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Canada is upping its freighter capacity, with both Cargojet and Air Canada expanding to take advantage of new opportunities.
Cargojet announced this week it had raised C$350m (US$275.2m) to help it acquire five 767 and two 777 freighters for delivery from this year into 2023.
It will also invest in a new hangar and additional land-based infrastructure and pay off debt, it said.
“The infrastructure investments will support additional e-commerce volumes driven by the pandemic that are expected to establish a new higher baseline,” said the carrier.
While its announcement noted high domestic and e-commerce demand, it also noted growing demand for international services.
It said: “Air cargo capacity has been severely constrained due to the reduction of passenger aircraft operating on international routes, and it is uncertain when such capacity will return to pre-pandemic levels. Furthermore, US and international air cargo growth opportunities have emerged as a result of rapidly evolving global supply chains and a lack of air cargo capacity in key markets.
“The company intends to use a portion of the net proceeds of the offering to capitalise on potential strategic investments in the US, and the acquisition of two long-range B-777 freighter aircraft for international routes for delivery in 2023.”
Meanwhile Air Canada, which has long toyed with the possibility of having its own freighter fleet, has taken the plunge.
It has sold two 767-300ER passenger aircraft to ATSG subsidiary Cargo Aircraft Management for conversion at Israel Aerospace Industries and will then lease them back. The first aircraft will leave for conversion in March and re-deliver by the end of the year.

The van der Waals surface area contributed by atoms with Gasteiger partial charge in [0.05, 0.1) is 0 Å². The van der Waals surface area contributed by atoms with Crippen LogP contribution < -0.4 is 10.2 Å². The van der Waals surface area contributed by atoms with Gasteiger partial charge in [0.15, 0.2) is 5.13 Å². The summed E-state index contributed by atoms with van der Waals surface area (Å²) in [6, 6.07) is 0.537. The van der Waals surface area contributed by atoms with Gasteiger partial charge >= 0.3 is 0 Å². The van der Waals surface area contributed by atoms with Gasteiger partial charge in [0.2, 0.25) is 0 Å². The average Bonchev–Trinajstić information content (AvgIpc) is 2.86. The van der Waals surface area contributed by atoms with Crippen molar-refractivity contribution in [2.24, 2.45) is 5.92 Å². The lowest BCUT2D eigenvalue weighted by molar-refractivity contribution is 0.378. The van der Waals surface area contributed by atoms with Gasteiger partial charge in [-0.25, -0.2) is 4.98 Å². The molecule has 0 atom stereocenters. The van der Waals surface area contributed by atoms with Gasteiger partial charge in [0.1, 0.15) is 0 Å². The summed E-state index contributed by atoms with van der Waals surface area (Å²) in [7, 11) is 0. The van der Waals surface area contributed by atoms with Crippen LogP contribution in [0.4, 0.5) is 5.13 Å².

New vice president of cargo Jason Berry said: “We are excited to be in a position to capture the market opportunities that currently present themselves. Delivering on our commitments is critically important to all of us at Air Canada.”
Mike Berger, chief commercial officer of ATSG, said: “We are looking forward to delivering these airplanes and extending our special partnership with Air Canada. We continue to see growth outside of the United States, and ATSG continues to enable great companies to take advantage of growing global e-commerce and mobile commerce trends.”
Air Canada announced plans last year to permanently retire 79 older aircraft in its fleet, 767s, A319s and Emb190s, saying it would look at 767 conversion possibilities for “several” aircraft – suggesting there may be more to come.
The carrier also announced this week it was further adjusting its network in response to Covid-19, and that it was cutting its first-quarter capacity by another 25%, which would lead to a workforce reduction of some 1,700 staff.